Today’s anniversary of the publication of “The Night Before Christmas” 198 years ago is not lost on author B.W. Van Alstyne, who fervently wanted his poem “An Urban Account of a Visit From Santa Claus” published in a newspaper on Dec. 23.
The Finger Lakes Times was happy to oblige.
Van Alstyne, 56, wrote his poem last December, inspired by the story of the poem’s disputed authorship and after watching the documentary “Believe: The True Story of the Real Bearded Santas.” Making an appearance in that film was Dee Sinclair of Georgia, a Black Santa whose mission has become to provide Black children with Santa experiences they can relate to and restore the dignity of the Black Santa stereotype.
The two men chatted and Van Alstyne, who had previously penned several children’s books, let the creative process take over.
“This wonderful, beautiful poem came to me all it once,” he said from his home in Bryan, Texas, adding its original version took just 15 minutes to write. “(I was) so jizzed up; I really wanted to do something to help these Santa Clauses who happen to be Black.”
For Black children too.
Van Alstyne’s line in the poem when the 11-year-old narrator says “I thought I’d gone out of mind” after seeing “a little old man with a fluffy, white beard, and a little brown face most happy and kind” speaks to how Black children don’t expect Santa Claus to look like them. It doesn’t have to be that way, said Van Alstyne — who hopes in some small way his poem will help children and parents experience that.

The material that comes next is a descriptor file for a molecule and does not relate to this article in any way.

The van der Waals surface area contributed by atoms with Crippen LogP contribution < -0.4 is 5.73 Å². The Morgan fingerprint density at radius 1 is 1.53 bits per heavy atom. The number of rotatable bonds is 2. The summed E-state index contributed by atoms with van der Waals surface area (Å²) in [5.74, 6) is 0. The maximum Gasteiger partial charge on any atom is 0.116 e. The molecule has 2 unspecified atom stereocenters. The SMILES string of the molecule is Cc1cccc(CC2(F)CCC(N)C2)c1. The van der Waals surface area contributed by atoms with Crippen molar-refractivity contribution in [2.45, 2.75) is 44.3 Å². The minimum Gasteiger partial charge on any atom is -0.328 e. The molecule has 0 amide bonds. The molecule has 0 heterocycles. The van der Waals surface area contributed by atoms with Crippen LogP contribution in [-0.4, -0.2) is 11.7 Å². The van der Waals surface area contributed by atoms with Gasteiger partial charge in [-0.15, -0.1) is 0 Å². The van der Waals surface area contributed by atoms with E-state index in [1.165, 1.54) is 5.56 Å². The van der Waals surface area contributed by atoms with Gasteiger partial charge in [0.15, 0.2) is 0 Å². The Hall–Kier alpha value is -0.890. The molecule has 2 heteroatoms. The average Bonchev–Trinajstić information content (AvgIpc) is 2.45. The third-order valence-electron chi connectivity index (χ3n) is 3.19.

Van Alstyne was born in Clifton Springs but moved to Boston as a toddler (his mother, Sharon Reynolds Van Alstyne, still lives there). However, he still has family in the Rochester and Finger Lakes region, including his father, Bruce Dunham, and his stepfather, William VanAlstyne, both of Geneva — and he continued to visit the area while growing up.
As a child, Van Alstyne recalls meeting a Black Santa Claus in Roxbury, close to his family’s Boston home.
“That was marvelous for us,” he said.
For his poem, Van Alstyne enlisted Elena Albanese of Italy to provide the illustrations. Although an illustrated postcard is currently for sale online at Pixie Pan Books, Van Alstyne’s publishing arm, the duo is working toward a picture book for publication in time for Christmas 2022. But, if it’s not ready, a 2023 publication date would be fitting, as that year would be the 200th anniversary of the original “A Visit From St. Nicholas” publication in the Troy Sentinel, he noted.
The poem, first published anonymously, later became known as “The Night Before Christmas” because of its first line. Its authorship was eventually attributed to New York City native Clement C. Moore, but family members of Henry Livingston Jr. of Poughkeepsie have claimed he was the true author.
Regardless of who actually wrote the original, Van Alstyne enjoys the connection that he, like Livingston, was born in Upstate New York and is having his Christmas poem published in a newspaper on Dec. 23 — just as the original was almost 200 years ago.
“This is just a magical thing,” he said. “I’m excited for it.”